"In music, there's such a thing as a breakout moment for a brand new artist, where they come out of nowhere and all of a sudden everybody is singing their song," said Taylor Swift, introducing one of her much-hyped musical guests on the Philadelphia stop of The 1989 World Tour. She was, of course, was referring to Rachel Platten, the 34-year-old singer-songwriter who exploded into the public consciousness this year with her anthemic single, "Fight Song." But those familiar with Platten's career know that it wasn't such an abrupt rise to fame.
In fact, Platten released her first album, Trust In Me, in 2003, following brief stints in Sly & the Family Stone and Prince cover bands. "I didn't say no to anything," she recently told InStyle at our N.Y.C. office. New fans may as well consider her upcoming third album, Wildfire (out Jan. 1), which features fist-pumping tracks like "Fight Song" and the just-released "Stand by You," her first, because in many ways, it is. "I feel like I've been plucked out of this reality I was living in and put in a new one," she added. Below, more about the singer's musical past, her unexpected comeback, and performing with Swift.
"Fight Song" blew up this year, peaking in the top 10 in Australia, Canada, New Zealand, Slovakia, and the U.S. When did you originally write it?
"Right after [my 2011 album] Be Here finished its cycle. I got some attention off its lead single, 'A Thousand Ships,' and I thought I might get signed—then it all went away. I lost my label, my manager, and I thought, 'I’m probably too old to start over at this point.' Then I was on the way to the recording studio, trying to figure out a way to talk about the pain of being rejected, and "Fight Song" was born. It’s about me not giving up on myself."
And it came out, just like that?
"It took me a really long time to write the entire song. The chorus came out quickly—it felt like this gift that came wrapped in a beautiful bow—but the rest of the song was impossible. I wrote seven or eight different verses and bridges. It was a year and 10-month process."
Did you have any inclination that it would get so much airtime?
"Not at all. It's funny, I used to look out onto the Hudson River from my apartment in Greenwich Village, and one night, I had gotten back from a gig and I saw a little boat, and that’s where the line 'a small boat on the ocean' came from—it was initially 'Hudson' not 'ocean,' but not enough things rhymed with 'Hudson'! I remember imagining thousands of people with their fists in the air chanting. So there was this little hope that it could maybe be something."
That dream scenario really happened when you performed it onstage during The 1989 World Tour.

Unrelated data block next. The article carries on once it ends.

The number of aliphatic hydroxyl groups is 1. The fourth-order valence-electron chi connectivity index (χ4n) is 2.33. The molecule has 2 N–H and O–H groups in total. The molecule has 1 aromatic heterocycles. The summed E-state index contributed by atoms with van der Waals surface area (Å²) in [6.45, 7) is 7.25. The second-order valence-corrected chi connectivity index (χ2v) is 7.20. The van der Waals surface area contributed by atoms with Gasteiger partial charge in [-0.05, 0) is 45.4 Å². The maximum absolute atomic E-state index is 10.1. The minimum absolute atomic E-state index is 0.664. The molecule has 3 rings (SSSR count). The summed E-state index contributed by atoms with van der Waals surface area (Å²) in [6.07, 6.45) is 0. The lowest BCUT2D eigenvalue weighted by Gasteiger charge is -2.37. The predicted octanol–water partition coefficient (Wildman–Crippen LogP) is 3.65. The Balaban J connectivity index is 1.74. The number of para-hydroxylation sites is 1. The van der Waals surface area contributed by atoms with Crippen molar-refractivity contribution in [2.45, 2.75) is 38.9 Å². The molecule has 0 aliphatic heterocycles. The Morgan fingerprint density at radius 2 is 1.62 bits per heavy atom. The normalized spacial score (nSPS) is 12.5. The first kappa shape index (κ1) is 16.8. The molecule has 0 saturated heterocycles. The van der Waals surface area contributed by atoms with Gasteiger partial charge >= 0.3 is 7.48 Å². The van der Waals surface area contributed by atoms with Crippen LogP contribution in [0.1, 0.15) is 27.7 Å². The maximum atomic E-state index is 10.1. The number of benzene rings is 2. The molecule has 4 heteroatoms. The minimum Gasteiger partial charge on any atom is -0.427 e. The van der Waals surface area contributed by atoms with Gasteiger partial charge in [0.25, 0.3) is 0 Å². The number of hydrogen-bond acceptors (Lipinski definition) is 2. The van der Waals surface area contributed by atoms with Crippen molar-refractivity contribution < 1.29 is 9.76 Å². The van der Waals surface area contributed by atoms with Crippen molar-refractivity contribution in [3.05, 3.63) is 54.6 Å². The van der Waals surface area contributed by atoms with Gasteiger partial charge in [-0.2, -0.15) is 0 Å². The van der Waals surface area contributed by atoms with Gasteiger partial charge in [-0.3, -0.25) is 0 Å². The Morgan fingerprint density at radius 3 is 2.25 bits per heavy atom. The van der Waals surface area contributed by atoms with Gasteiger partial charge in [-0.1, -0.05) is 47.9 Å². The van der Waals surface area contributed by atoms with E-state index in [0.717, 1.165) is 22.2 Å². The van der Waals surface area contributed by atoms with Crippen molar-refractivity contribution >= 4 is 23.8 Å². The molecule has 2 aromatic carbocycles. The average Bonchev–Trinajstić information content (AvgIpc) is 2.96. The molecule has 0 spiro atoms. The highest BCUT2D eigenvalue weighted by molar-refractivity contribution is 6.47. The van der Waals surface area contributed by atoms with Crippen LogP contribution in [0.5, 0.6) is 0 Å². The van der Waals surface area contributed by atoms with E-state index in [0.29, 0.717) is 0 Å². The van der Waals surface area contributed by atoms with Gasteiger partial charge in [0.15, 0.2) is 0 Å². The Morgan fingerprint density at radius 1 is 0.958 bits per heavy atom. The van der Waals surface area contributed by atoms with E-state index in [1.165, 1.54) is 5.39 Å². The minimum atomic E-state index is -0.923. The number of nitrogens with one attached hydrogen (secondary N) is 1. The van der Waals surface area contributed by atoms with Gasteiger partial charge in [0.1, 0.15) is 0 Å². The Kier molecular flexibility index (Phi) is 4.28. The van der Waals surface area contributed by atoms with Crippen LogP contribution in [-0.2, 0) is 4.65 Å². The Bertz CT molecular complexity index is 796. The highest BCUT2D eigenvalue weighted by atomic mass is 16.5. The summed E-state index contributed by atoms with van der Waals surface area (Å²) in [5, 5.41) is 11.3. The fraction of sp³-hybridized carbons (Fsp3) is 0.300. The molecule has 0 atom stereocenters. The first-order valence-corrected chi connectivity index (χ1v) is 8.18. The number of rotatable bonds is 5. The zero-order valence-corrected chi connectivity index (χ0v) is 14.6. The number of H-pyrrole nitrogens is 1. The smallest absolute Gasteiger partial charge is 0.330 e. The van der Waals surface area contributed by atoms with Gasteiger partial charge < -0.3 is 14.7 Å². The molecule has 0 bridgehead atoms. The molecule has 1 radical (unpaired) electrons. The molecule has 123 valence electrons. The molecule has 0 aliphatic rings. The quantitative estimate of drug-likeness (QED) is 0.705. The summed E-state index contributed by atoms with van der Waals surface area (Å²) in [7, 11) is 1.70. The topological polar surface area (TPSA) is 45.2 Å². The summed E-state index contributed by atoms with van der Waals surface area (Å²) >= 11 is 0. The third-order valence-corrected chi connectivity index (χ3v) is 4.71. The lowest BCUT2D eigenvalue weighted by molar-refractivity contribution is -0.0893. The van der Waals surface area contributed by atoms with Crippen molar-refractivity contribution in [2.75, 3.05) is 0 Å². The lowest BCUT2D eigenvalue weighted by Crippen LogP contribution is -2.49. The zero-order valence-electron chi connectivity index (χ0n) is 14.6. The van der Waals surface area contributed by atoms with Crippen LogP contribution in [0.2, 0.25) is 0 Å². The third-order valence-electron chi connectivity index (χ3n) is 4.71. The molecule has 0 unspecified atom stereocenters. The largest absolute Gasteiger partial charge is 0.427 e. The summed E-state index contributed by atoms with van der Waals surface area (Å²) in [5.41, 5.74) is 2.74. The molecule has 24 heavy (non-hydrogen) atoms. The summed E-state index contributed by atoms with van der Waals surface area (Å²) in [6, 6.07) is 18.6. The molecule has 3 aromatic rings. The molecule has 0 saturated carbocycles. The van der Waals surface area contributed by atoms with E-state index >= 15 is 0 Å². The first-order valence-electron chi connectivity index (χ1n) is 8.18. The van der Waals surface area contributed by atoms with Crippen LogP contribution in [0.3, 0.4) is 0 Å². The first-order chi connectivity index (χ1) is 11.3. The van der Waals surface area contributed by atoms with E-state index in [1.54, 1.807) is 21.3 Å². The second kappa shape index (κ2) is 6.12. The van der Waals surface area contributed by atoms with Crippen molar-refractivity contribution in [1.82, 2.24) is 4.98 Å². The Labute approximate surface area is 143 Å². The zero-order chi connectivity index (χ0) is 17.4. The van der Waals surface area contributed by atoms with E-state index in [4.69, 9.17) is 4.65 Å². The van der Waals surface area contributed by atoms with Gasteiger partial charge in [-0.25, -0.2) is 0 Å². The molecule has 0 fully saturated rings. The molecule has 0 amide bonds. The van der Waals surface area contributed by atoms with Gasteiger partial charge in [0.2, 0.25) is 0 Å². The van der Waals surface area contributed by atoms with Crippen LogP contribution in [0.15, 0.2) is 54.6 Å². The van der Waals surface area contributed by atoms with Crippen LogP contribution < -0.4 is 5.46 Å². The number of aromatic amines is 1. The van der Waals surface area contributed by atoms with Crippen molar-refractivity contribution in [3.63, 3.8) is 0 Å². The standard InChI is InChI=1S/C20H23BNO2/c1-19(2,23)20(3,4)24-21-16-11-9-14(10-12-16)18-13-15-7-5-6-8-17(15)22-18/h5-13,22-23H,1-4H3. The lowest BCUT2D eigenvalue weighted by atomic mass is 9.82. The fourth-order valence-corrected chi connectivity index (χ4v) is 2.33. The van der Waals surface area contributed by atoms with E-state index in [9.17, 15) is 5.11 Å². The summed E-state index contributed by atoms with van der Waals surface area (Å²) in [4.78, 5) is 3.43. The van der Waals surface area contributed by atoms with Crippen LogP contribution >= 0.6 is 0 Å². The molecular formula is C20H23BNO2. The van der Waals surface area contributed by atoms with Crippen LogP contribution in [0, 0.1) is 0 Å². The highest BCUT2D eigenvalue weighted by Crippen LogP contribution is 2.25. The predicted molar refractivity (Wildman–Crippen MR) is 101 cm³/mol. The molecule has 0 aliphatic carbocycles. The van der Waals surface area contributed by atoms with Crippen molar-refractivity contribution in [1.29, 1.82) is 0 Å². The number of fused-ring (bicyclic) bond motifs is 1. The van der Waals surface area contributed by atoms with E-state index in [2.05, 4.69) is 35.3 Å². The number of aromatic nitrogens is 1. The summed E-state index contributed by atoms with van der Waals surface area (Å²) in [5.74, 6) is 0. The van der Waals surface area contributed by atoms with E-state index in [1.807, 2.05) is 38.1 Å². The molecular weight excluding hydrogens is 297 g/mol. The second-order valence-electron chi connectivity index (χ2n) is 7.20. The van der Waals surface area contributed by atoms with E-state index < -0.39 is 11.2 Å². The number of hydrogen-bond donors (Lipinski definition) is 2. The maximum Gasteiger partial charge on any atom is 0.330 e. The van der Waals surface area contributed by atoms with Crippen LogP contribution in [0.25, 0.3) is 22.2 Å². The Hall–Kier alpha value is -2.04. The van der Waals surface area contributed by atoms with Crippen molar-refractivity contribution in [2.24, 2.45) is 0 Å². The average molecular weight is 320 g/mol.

"It was everything I could ever imagine, and it wasn’t lost on me in the moment, either. I was like, 'Okay. This is my dream coming true right now.' I think it’s amazing that Taylor wants to promote other artists, especially ones that might not have been given as much of a voice. I’m really grateful to her."
What’s the significance behind the album name, Wildfire?
"When I met my manager, Ben Singer, it was three months after the crash from Be Here, and he said to me, 'You have been trying all these years to warm yourself to everybody else’s fire, you need to go build your own, and people are going to come to it.' So that became out motto: Do we have a fire yet? Finally, when 'Fight Song' was finished, we knew."
Both "Fight Song" and "Stand By You" have anthemic choruses and big, soaring hooks. Will the rest of the songs on the album follow a similar structure?
"I think what’s tying it together is how honest the lyrics are and how raw I was in showing who I am and all the sides of me. There’s a range of my personality. Sometimes, you’re in fights with people and you need to talk about it, and sometimes you’re in love and things are simple, and sometimes things are complicated and confusing. I wanted to show all of that."
Did you know that when you Google your name, one of the first things that comes up is "Rachel Platten hair"? Tell us: What’s the secret to creating your perfectly tousled beach waves?
"I think my best friend is dry shampoo and dry texturizer spray. I use Oribe’s Dry Texturizing Spray ($42; oribe.com) and Bumble & Bumble Prêt-à-Powder ($27; sephora.com). Then I use a wand and hold it vertically to vary the direction of the curls—you go away from your face and toward your voice with each strand. Then mess it all up with more texturizer spray!"
Watch the video for "Stand By You" below, and pre-order Wildfire for $6 on the iTunes Store.
This interview has been edited and condensed for clarity.